Recently I heard someone refer to the storage space required for all this immense data, it’s immense I tell you!  Well storage is cheap and large amounts of data can be accessed through virtual repositories using APIs and smart methods of normalizing data that requires integration at the level defined by the systems’ interrelationships.  There is more than one way to skin this cat, and more methods for handling bigger data are coming on-line every year.  Thus, the issue is not more or less data, but better data regardless of the size of the underlying file or table structure or the amount of information.  The first go-round of this process will require that all of the data available already in repositories be surveyed to determine how to optimize the information it contains.  Then, once transformed into intelligence, to determine the best manner of delivery so that it provides both significance and context to the decision maker.  For many organizations, this is the question that will be answered in 2015 and into 2016.  At that point it is the data that will dictate the systems and procedures needed to take advantage of this powerful advance in business intelligence.

c.  Cross-functional teams will soon morph into cross-functional team members.  As data originating from previously stove-piped competencies is integrated into a cohesive whole, the skillsets necessary to understand the data, know how to convert it into intelligence, and act appropriately on that intelligence will begin to shift to require a broader, multi-disciplinary understanding.  Businesses and organizations will soon find that they can no longer afford the specialist who only understands cost, schedule, risk, or any one aspect of the other various specialties that were dictated by the old line-and-staff and division of labor practices of the 20th century.  Businesses and organizations that place short term, shareholder, and equity holder interests ahead of the business will soon find themselves out of business in this new world.  The same will apply to organizations that continue to suppress and compartmentalize data.  This is because a cross-functional individual that can maximize the use of this new information paradigm requires education and development.  To achieve this goal dictates the need for the establishment of a learning organization, which requires investment and a long term view.  A learning organization exposes its members to become competent in each aspect of the business, with development including successive assignments of greater responsibility and complexity.  For the project management community, we will increasingly see the introduction of more Business Analysts and, I think, the introduction of the competency of Project Analyst to displace–at first–both cost analyst and schedule analyst.  Other competency consolidation will soon follow.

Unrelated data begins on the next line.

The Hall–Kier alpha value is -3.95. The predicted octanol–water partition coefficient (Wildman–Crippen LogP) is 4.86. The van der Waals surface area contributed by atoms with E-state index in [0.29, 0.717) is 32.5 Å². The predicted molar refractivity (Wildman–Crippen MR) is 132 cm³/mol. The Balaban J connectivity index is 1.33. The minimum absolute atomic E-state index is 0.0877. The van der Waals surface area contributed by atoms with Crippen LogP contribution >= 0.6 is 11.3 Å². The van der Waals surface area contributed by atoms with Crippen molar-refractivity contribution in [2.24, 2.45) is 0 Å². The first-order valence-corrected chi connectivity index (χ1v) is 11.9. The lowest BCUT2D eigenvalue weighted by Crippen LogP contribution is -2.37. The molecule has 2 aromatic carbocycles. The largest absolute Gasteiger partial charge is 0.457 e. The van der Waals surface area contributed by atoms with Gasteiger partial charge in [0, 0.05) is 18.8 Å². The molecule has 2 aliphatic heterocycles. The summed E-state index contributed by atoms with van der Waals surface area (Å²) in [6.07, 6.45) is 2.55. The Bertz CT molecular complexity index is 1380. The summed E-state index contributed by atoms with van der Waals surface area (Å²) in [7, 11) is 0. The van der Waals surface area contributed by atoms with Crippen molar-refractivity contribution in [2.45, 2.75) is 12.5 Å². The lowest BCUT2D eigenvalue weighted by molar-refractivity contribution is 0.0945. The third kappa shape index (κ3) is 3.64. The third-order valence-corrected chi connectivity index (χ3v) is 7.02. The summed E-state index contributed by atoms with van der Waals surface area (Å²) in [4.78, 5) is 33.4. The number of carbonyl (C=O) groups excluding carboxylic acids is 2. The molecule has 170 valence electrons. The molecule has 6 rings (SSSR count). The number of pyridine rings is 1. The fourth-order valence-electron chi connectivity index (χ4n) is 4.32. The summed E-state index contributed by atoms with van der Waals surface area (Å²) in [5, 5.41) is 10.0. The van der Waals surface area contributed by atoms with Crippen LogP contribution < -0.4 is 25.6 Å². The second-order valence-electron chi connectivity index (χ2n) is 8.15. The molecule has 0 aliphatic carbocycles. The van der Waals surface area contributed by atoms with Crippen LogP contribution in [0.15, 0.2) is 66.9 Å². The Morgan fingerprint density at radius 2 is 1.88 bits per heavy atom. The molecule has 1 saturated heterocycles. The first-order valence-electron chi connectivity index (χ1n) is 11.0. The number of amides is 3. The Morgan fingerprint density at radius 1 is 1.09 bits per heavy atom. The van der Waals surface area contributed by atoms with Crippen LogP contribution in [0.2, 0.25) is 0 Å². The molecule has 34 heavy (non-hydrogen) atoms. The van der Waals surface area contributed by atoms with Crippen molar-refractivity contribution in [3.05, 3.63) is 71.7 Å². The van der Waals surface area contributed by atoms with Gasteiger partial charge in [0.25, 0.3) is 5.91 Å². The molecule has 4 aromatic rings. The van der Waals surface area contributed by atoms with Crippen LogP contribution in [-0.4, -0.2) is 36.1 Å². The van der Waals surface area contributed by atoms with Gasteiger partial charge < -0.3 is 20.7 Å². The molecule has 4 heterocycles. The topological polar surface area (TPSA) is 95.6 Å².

d.  The new cross-functional competencies–Business Analysts and Project Analysts–will take on an increasing role in design and deployment of technology solutions in the business.  This takes us full circle in our feedback loop that begins with big data driving process.  We are already seeing organizations that have implemented the new technologies and are taking advantage of new insights not only introducing new multi-disciplinary competencies, but also introducing new technologies that adapt the user environment to the needs of the business.  Once the business and project analyst has determined how to interact with the data and the systems necessary to the decision-making process that follows, adaptable technologies that do not take the hard-coded “one size fits all” user interfaces are, and will continue, to find wide acceptance.  Fewer off-line and one-off utilities that have been used to fill the gaps resulting from the deficiencies in inflexible hard-coded business applications will allow innovative approaches to analysis to be mainstreamed into the organization.  Once again, we are already seeing this effect in 2015 and the trend will only accelerate as possessing greater technological knowledge becomes an essential element of being an analyst.

Despite dire predictions regarding innovation, it appears that we are on the cusp of another rapid shift in organizational transformation.  The new world of big data comes with both great promise and great risks.  For project management organizations, the key in taking advantage of its promise and minimizing its risks is to stay ahead of the transformation by embracing it and leading the organization into positioning itself to reap its benefits.

Mo’Better Risk — Tournaments and Games of Failure Part II

My last post discussed economic tournaments and games of failure in how they describe the success and failure of companies, with a comic example for IT start-up companies.  Glen Alleman at his Herding Cats blog has a more serious response in handily rebutting those who believe that #NoEstimates, Lean, Agile, and other cult-like fads can overcome the bottom line, that is, apply a method to reduce inherent risk and drive success.  As Glen writes:

“It’s about the money. It’s always about the money. Many want it to be about them or their colleagues, or the work environment, or the learning opportunities, or the self actualization.” — Glen Alleman, Herding Cats